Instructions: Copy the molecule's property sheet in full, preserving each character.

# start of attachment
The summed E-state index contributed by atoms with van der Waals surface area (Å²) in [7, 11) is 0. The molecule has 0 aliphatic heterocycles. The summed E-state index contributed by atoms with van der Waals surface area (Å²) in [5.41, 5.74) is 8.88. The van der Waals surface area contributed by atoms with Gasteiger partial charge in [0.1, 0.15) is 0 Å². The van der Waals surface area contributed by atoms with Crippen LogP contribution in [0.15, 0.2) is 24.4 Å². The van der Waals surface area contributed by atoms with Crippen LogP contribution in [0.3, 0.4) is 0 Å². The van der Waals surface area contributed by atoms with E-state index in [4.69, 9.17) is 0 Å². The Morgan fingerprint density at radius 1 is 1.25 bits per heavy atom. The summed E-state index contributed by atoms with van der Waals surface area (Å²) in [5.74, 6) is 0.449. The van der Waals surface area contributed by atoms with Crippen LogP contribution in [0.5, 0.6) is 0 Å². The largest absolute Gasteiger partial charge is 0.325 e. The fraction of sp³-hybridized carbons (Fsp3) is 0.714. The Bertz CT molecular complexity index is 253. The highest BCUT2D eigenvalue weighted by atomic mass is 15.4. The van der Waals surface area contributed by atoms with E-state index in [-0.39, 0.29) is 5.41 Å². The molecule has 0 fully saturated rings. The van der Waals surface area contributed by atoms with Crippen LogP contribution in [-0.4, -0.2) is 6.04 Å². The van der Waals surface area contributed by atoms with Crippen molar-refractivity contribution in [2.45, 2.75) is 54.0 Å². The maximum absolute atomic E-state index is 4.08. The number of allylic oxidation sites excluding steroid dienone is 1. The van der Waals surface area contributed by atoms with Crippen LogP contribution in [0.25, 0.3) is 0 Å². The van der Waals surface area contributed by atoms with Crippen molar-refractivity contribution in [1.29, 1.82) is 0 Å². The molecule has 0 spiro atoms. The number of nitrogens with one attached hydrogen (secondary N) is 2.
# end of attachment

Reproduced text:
The summed E-state index contributed by atoms with van der Waals surface area (Å²) in [7, 11) is 0. The molecule has 0 aliphatic heterocycles. The summed E-state index contributed by atoms with van der Waals surface area (Å²) in [5.41, 5.74) is 8.88. The van der Waals surface area contributed by atoms with Gasteiger partial charge in [0.1, 0.15) is 0 Å². The van der Waals surface area contributed by atoms with Crippen LogP contribution in [0.15, 0.2) is 24.4 Å². The van der Waals surface area contributed by atoms with Crippen LogP contribution in [0.3, 0.4) is 0 Å². The van der Waals surface area contributed by atoms with E-state index in [4.69, 9.17) is 0 Å². The Morgan fingerprint density at radius 1 is 1.25 bits per heavy atom. The summed E-state index contributed by atoms with van der Waals surface area (Å²) in [5.74, 6) is 0.449. The van der Waals surface area contributed by atoms with Crippen LogP contribution in [0.5, 0.6) is 0 Å². The largest absolute Gasteiger partial charge is 0.325 e. The fraction of sp³-hybridized carbons (Fsp3) is 0.714. The Bertz CT molecular complexity index is 253. The highest BCUT2D eigenvalue weighted by atomic mass is 15.4. The van der Waals surface area contributed by atoms with E-state index in [-0.39, 0.29) is 5.41 Å². The molecule has 0 fully saturated rings. The van der Waals surface area contributed by atoms with Crippen LogP contribution in [-0.4, -0.2) is 6.04 Å². The van der Waals surface area contributed by atoms with Crippen molar-refractivity contribution in [2.45, 2.75) is 54.0 Å². The maximum absolute atomic E-state index is 4.08. The number of allylic oxidation sites excluding steroid dienone is 1. The van der Waals surface area contributed by atoms with Crippen LogP contribution in [0.25, 0.3) is 0 Å². The van der Waals surface area contributed by atoms with Crippen molar-refractivity contribution in [1.29, 1.82) is 0 Å². The molecule has 0 spiro atoms. The number of nitrogens with one attached hydrogen (secondary N) is 2.